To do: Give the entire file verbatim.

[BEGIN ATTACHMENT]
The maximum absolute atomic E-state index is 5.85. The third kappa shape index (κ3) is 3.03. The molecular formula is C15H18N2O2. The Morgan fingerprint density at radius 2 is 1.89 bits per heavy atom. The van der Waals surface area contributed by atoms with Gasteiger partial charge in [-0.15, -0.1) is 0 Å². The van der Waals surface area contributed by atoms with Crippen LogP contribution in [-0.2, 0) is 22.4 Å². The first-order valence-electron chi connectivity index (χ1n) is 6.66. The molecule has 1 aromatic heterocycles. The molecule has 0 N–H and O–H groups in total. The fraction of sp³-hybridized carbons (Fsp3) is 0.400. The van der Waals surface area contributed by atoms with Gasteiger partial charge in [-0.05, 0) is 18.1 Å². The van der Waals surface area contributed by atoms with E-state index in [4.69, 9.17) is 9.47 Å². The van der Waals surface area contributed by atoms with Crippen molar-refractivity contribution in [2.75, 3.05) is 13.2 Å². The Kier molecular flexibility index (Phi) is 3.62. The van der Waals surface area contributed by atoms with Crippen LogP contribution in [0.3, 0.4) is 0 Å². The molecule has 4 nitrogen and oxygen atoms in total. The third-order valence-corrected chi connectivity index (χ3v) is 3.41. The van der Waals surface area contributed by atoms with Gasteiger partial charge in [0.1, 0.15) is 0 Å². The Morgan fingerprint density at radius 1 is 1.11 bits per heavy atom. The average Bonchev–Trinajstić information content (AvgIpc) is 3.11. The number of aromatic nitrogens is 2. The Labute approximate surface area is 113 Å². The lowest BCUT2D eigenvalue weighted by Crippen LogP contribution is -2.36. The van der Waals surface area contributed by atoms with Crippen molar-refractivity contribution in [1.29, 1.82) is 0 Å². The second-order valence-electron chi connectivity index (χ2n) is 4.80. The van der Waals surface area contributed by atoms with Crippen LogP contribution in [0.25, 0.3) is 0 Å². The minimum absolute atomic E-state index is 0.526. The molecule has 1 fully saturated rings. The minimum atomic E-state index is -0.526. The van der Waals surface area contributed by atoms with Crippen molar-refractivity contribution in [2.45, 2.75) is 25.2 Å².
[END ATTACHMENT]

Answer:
The maximum absolute atomic E-state index is 5.85. The third kappa shape index (κ3) is 3.03. The molecular formula is C15H18N2O2. The Morgan fingerprint density at radius 2 is 1.89 bits per heavy atom. The van der Waals surface area contributed by atoms with Gasteiger partial charge in [-0.15, -0.1) is 0 Å². The van der Waals surface area contributed by atoms with Crippen LogP contribution in [-0.2, 0) is 22.4 Å². The first-order valence-electron chi connectivity index (χ1n) is 6.66. The molecule has 1 aromatic heterocycles. The molecule has 0 N–H and O–H groups in total. The fraction of sp³-hybridized carbons (Fsp3) is 0.400. The van der Waals surface area contributed by atoms with Gasteiger partial charge in [-0.05, 0) is 18.1 Å². The van der Waals surface area contributed by atoms with E-state index in [4.69, 9.17) is 9.47 Å². The van der Waals surface area contributed by atoms with Crippen molar-refractivity contribution in [2.75, 3.05) is 13.2 Å². The Kier molecular flexibility index (Phi) is 3.62. The van der Waals surface area contributed by atoms with Crippen LogP contribution in [0.3, 0.4) is 0 Å². The molecule has 4 nitrogen and oxygen atoms in total. The third-order valence-corrected chi connectivity index (χ3v) is 3.41. The van der Waals surface area contributed by atoms with Gasteiger partial charge in [0.1, 0.15) is 0 Å². The Morgan fingerprint density at radius 1 is 1.11 bits per heavy atom. The average Bonchev–Trinajstić information content (AvgIpc) is 3.11. The number of aromatic nitrogens is 2. The Labute approximate surface area is 113 Å². The lowest BCUT2D eigenvalue weighted by Crippen LogP contribution is -2.36. The van der Waals surface area contributed by atoms with Crippen molar-refractivity contribution in [1.29, 1.82) is 0 Å². The second-order valence-electron chi connectivity index (χ2n) is 4.80. The van der Waals surface area contributed by atoms with Crippen LogP contribution in [0.25, 0.3) is 0 Å². The minimum absolute atomic E-state index is 0.526. The molecule has 1 fully saturated rings. The minimum atomic E-state index is -0.526. The van der Waals surface area contributed by atoms with Crippen molar-refractivity contribution in [2.45, 2.75) is 25.2 Å².